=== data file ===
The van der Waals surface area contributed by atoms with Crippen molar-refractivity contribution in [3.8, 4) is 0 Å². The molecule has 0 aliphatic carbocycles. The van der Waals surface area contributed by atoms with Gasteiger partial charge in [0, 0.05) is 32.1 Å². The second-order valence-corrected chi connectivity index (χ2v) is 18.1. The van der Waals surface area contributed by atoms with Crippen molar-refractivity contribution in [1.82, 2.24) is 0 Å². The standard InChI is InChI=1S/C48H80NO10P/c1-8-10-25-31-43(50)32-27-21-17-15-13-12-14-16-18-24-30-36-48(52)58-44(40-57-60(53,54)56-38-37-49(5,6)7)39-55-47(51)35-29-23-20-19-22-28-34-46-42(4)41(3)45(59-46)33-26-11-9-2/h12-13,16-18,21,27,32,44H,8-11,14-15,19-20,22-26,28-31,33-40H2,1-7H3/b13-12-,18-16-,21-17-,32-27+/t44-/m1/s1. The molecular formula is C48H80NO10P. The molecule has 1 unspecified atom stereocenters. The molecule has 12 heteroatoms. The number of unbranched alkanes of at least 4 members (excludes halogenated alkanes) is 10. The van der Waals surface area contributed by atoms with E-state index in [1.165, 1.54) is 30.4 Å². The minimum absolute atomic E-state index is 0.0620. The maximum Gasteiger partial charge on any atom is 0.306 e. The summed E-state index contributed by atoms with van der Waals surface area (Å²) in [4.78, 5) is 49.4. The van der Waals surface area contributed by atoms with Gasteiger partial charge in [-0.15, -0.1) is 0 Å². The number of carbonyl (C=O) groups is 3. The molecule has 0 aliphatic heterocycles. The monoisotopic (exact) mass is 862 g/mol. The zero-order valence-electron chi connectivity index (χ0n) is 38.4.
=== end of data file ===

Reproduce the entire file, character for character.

The van der Waals surface area contributed by atoms with Crippen molar-refractivity contribution in [3.8, 4) is 0 Å². The molecule has 0 aliphatic carbocycles. The van der Waals surface area contributed by atoms with Gasteiger partial charge in [0, 0.05) is 32.1 Å². The second-order valence-corrected chi connectivity index (χ2v) is 18.1. The van der Waals surface area contributed by atoms with Crippen molar-refractivity contribution in [1.82, 2.24) is 0 Å². The standard InChI is InChI=1S/C48H80NO10P/c1-8-10-25-31-43(50)32-27-21-17-15-13-12-14-16-18-24-30-36-48(52)58-44(40-57-60(53,54)56-38-37-49(5,6)7)39-55-47(51)35-29-23-20-19-22-28-34-46-42(4)41(3)45(59-46)33-26-11-9-2/h12-13,16-18,21,27,32,44H,8-11,14-15,19-20,22-26,28-31,33-40H2,1-7H3/b13-12-,18-16-,21-17-,32-27+/t44-/m1/s1. The molecular formula is C48H80NO10P. The molecule has 1 unspecified atom stereocenters. The molecule has 12 heteroatoms. The number of unbranched alkanes of at least 4 members (excludes halogenated alkanes) is 10. The van der Waals surface area contributed by atoms with E-state index in [1.165, 1.54) is 30.4 Å². The minimum absolute atomic E-state index is 0.0620. The maximum Gasteiger partial charge on any atom is 0.306 e. The summed E-state index contributed by atoms with van der Waals surface area (Å²) in [4.78, 5) is 49.4. The van der Waals surface area contributed by atoms with Gasteiger partial charge in [-0.15, -0.1) is 0 Å². The number of carbonyl (C=O) groups is 3. The molecule has 0 aliphatic heterocycles. The monoisotopic (exact) mass is 862 g/mol. The zero-order valence-electron chi connectivity index (χ0n) is 38.4.